Feature

Recipe of the week: Pork tenderloin: Perfect for grilling, indoors or out

Francis Mallmann, the renowned chef from Argentina, shows how the effect of cooking with an open fire can be achieved indoors.

Francis Mallmann grew up with fire. In Seven Fires: Grilling the Argentine Way (Artisan), the renowned chef, who oversees two restaurants in Argentina and another in Uruguay, admits that cooking with an open fire is sometimes not practical. Yet the same effect can be achieved indoors—so long as an equal amount of heat is applied to the food.

Recipe of the weekPork Tenderloin With Burnt Brown Sugar, Orange Confit, and Thyme

2 pork tenderloins, about 1 pound each6 pieces orange confit, about 2 inches long, plus 2 tbsp oil from the confit2 tbsp fresh thyme leaves1 tbsp coarse salt, or to taste3 tbsp light brown sugar

Lay pork tenderloins on work surface. Tear orange confit into ½-inch pieces; scatter over top of meat. Sprinkle with thyme and half the salt; sprinkle brown sugar on top; pat it down firmly with hand. Drizzle with oil from orange confit. Heat a chapa, or large square or rectangular cast-iron griddle, over medium heat until drop of water sizzles on surface. Using wide spatula, lift each pork tenderloin and invert it, sugar side down, onto hot surface. Cook them, without moving, for 5 minutes. If sugar begins to smell unpleasantly burned, adjust heat by moving griddle and/or lowering flame. When sugar side is well browned, turn tenderloins and cook, turning to sear on all sides, for 10 to 15 minutes more, or until done to taste. The internal temperature should be 135 degrees for rosy pink. Transfer meat to carving board; allow to rest, tented loosely with foil, for 10 minutes before slicing. Season to taste with remaining salt and serve. Serves 6.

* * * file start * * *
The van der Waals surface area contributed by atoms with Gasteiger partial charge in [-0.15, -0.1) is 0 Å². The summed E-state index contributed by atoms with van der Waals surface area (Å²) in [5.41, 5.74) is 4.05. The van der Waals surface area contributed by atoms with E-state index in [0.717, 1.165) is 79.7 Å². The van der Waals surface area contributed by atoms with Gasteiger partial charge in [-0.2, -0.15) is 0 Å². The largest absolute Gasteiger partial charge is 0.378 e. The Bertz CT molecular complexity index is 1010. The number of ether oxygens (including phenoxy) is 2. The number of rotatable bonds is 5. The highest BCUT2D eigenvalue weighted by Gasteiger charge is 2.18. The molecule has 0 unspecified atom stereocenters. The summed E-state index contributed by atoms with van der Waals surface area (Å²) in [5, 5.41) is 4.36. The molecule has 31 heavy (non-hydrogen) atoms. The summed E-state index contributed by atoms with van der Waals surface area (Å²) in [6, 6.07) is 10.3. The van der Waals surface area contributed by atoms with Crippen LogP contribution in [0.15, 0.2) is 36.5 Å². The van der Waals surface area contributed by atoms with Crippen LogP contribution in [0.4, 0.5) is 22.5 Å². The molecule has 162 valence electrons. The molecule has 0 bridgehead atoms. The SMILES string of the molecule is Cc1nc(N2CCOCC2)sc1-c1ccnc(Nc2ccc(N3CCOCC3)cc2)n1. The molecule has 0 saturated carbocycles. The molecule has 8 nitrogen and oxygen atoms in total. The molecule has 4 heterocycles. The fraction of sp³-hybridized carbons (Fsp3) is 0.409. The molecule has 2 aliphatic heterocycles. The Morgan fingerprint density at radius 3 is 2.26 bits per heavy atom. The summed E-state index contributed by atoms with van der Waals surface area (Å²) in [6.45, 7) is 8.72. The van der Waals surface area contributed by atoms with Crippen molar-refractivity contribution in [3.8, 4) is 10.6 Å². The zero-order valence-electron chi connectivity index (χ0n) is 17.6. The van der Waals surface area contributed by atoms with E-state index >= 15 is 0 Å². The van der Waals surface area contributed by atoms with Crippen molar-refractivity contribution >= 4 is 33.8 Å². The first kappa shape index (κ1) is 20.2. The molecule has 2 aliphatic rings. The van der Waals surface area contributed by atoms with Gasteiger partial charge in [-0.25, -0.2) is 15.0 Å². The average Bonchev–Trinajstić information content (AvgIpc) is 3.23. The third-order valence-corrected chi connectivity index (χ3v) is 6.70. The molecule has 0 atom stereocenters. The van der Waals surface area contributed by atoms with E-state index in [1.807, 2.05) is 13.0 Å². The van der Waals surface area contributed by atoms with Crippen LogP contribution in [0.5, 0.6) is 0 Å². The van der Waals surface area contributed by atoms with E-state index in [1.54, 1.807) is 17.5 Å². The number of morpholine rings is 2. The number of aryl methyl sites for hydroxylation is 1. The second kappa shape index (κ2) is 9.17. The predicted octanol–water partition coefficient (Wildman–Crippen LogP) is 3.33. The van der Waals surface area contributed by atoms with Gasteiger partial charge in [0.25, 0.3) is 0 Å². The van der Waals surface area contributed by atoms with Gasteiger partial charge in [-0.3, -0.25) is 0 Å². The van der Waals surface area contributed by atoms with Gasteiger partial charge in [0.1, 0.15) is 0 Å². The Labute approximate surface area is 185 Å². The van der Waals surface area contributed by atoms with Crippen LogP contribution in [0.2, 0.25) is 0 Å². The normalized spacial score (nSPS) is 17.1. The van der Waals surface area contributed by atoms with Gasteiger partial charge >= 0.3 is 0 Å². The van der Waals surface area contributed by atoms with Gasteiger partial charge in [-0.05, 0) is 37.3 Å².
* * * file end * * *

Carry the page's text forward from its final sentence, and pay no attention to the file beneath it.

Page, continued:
Orange Confit4 oranges3 bay leaves12 black peppercornsAbout 2¼ cups extra-virgin olive oil¾ cup dry white wine1 tsp coarse salt

Cut oranges in half. Squeeze juice; reserve it for another use. Put squeezed orange halves in large saucepan; add bay leaves, pepper­corns, 3 tbsp olive oil, white wine, salt. Add enough water to completely cover oranges; bring to boil. Reduce heat; cook until orange peel is tender, about 25 minutes. Remove from heat; allow to cool in liquid.

Drain oranges; tear peel into rough strips about 1 inch wide. Place strip of orange peel skin side down on work surface and, using very sharp paring knife, scrape away every bit of white pith, leaving only orange zest. Repeat with remaining peel. Put strips of orange zest in small container; cover completely with olive oil. Confit will keep tightly covered in refrigerator for at least a week.

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